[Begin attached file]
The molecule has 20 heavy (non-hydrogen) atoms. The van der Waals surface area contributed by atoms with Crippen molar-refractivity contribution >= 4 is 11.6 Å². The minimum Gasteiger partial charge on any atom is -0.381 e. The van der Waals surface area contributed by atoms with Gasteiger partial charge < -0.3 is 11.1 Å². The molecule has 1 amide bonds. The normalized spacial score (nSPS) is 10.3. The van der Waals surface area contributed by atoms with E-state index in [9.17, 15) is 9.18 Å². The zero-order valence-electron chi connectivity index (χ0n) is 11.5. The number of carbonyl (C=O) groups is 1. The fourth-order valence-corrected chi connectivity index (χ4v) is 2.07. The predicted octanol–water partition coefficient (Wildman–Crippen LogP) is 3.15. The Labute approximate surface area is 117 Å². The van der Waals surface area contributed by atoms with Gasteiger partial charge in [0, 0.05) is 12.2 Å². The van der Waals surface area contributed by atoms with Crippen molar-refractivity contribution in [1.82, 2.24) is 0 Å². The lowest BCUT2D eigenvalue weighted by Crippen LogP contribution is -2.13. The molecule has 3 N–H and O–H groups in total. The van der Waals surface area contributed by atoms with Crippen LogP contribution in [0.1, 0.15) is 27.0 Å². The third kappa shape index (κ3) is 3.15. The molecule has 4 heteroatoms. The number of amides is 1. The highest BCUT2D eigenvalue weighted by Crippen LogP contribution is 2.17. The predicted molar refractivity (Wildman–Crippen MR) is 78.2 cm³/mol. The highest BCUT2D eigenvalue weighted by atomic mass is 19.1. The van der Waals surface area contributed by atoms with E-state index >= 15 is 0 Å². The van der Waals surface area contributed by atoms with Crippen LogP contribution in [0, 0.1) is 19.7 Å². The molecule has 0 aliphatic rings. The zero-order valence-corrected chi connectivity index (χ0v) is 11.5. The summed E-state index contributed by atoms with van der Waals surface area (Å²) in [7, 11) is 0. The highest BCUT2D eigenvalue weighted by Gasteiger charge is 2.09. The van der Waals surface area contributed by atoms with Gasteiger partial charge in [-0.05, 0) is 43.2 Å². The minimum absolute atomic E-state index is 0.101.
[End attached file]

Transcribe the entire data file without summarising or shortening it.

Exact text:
The molecule has 20 heavy (non-hydrogen) atoms. The van der Waals surface area contributed by atoms with Crippen molar-refractivity contribution >= 4 is 11.6 Å². The minimum Gasteiger partial charge on any atom is -0.381 e. The van der Waals surface area contributed by atoms with Gasteiger partial charge < -0.3 is 11.1 Å². The molecule has 1 amide bonds. The normalized spacial score (nSPS) is 10.3. The van der Waals surface area contributed by atoms with E-state index in [9.17, 15) is 9.18 Å². The zero-order valence-electron chi connectivity index (χ0n) is 11.5. The number of carbonyl (C=O) groups is 1. The fourth-order valence-corrected chi connectivity index (χ4v) is 2.07. The predicted octanol–water partition coefficient (Wildman–Crippen LogP) is 3.15. The Labute approximate surface area is 117 Å². The van der Waals surface area contributed by atoms with Gasteiger partial charge in [0, 0.05) is 12.2 Å². The van der Waals surface area contributed by atoms with Crippen molar-refractivity contribution in [1.82, 2.24) is 0 Å². The lowest BCUT2D eigenvalue weighted by Crippen LogP contribution is -2.13. The molecule has 3 N–H and O–H groups in total. The van der Waals surface area contributed by atoms with Crippen LogP contribution in [0.1, 0.15) is 27.0 Å². The third kappa shape index (κ3) is 3.15. The molecule has 4 heteroatoms. The number of amides is 1. The highest BCUT2D eigenvalue weighted by Crippen LogP contribution is 2.17. The predicted molar refractivity (Wildman–Crippen MR) is 78.2 cm³/mol. The highest BCUT2D eigenvalue weighted by atomic mass is 19.1. The van der Waals surface area contributed by atoms with E-state index >= 15 is 0 Å². The van der Waals surface area contributed by atoms with Crippen LogP contribution in [0, 0.1) is 19.7 Å². The molecule has 0 aliphatic rings. The zero-order valence-corrected chi connectivity index (χ0v) is 11.5. The summed E-state index contributed by atoms with van der Waals surface area (Å²) in [7, 11) is 0. The highest BCUT2D eigenvalue weighted by Gasteiger charge is 2.09. The van der Waals surface area contributed by atoms with Gasteiger partial charge in [-0.05, 0) is 43.2 Å². The minimum absolute atomic E-state index is 0.101.